INTERFAITH COMMUNICATION: THE CONTEMPORARY SCENE 309 to genuine interfaith communication have grown more formidable in one important area: relations between Christians and nonChristians in these lands. Colonialism alone would have been able to make these difficulties serious, for Christianity is so closely tied to colonialism in the minds of these people that repudiation of the one has tended automatically toward the repudiation of the other. Actually, however, this turns out to be only part of the picture. Nationalism has abetted not only the repudiation of foreign religions but the revival of native ones, some of which had been lying in slumber for centuries. The truth is that any revival of traditional and indigenous religion will serve to promote that sense of identity and Volksgeist which these young nations very much need. Insofar as these nations claim to incarnate traditions and ways of life which constitute ultimate, trans-political justifications for their existence, such people are inevitably led to emphasize the ways in which these traditions and ways are theirs rather than someone else's. All this works severely against the kind of cross-cultural communication for which Christian missions stand. Africans and Asians tend to consider not only missions but the local churches they have produced as centers and agents of Western culture and ideology if not of direct political propaganda. The people hardest hit by this suspicion are, of course, Christians on the mainland of China. But the problem extends elsewhere. For example, in Burma and Ceylon many Buddhists argue that Buddhism ought to be the official state religion.2 In 1960 Ceylon nationalized its sectarianpreponderantly Christianschools, to the rejoicing of most of its 7,000,000 Buddhists and the lament of its 800,000 Roman Catholics. Again, India has imposed formidable barriers against the entrance of additional missionaries, and fanatical Hindu parties are expected to seek further action against Christians once the in-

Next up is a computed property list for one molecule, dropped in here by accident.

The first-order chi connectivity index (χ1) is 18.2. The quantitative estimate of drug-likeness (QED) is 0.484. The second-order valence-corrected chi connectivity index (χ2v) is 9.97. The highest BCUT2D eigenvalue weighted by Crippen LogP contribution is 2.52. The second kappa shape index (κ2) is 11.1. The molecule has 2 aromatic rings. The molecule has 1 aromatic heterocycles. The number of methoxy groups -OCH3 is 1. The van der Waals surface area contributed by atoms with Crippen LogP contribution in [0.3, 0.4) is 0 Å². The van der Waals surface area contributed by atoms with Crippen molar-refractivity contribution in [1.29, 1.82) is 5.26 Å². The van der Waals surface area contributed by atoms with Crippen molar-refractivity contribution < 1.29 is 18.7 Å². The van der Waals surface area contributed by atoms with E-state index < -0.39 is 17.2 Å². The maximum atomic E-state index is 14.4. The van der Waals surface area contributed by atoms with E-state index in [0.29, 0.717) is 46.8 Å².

By personal factors I mean those rooted in personality structure. Some interfaith tensions are not occasioned by theological differences at all, but by the need of men to have persons they can blame, distrust, denounce, and even hate. Such needs may rise to pathological proportions. Modern psychology has shown that paralleling "the authoritarian personality" is "the bigoted personality" in which insecurity, inferiority, suspicion, and distrust combine to provide a target for antagonism so indispensable that it will be manufactured if it does not exist naturally.1 Fortunately the number of pathological bigots appears to be quite small, but it would be a mistake to think that more than a matter of degree separates them from the rest of us. To some extent the personal inadequacies that prejudices attempt to compensate for are to be found in all of us. Interfaith conflicts which spring from psychological deficiencies are the most unfortunate of all, for they have no redeeming features whatsoever. It is difficult to say what can be done about them except that we must learn to recognize when it is they, rather than pretexts for them, that are causing the trouble, and do everything possible to nurture the healthy personalities that will prevent the development of such deficiencies. II While the personality factors that aggravate interfaith conflict may be perennial, nationalism is more variable. The specific instance I have in mind is the Afro-Asian version which has gained prominence only in this second half of the twentieth century. Emerging from two centuries of colonial domination, the Afro-Asian world is aflame with a nationalism that has undone empires. No less than twenty-two nations have already achieved independence since World War II, and the number is growing by the year. As an obvious consequence, obstacles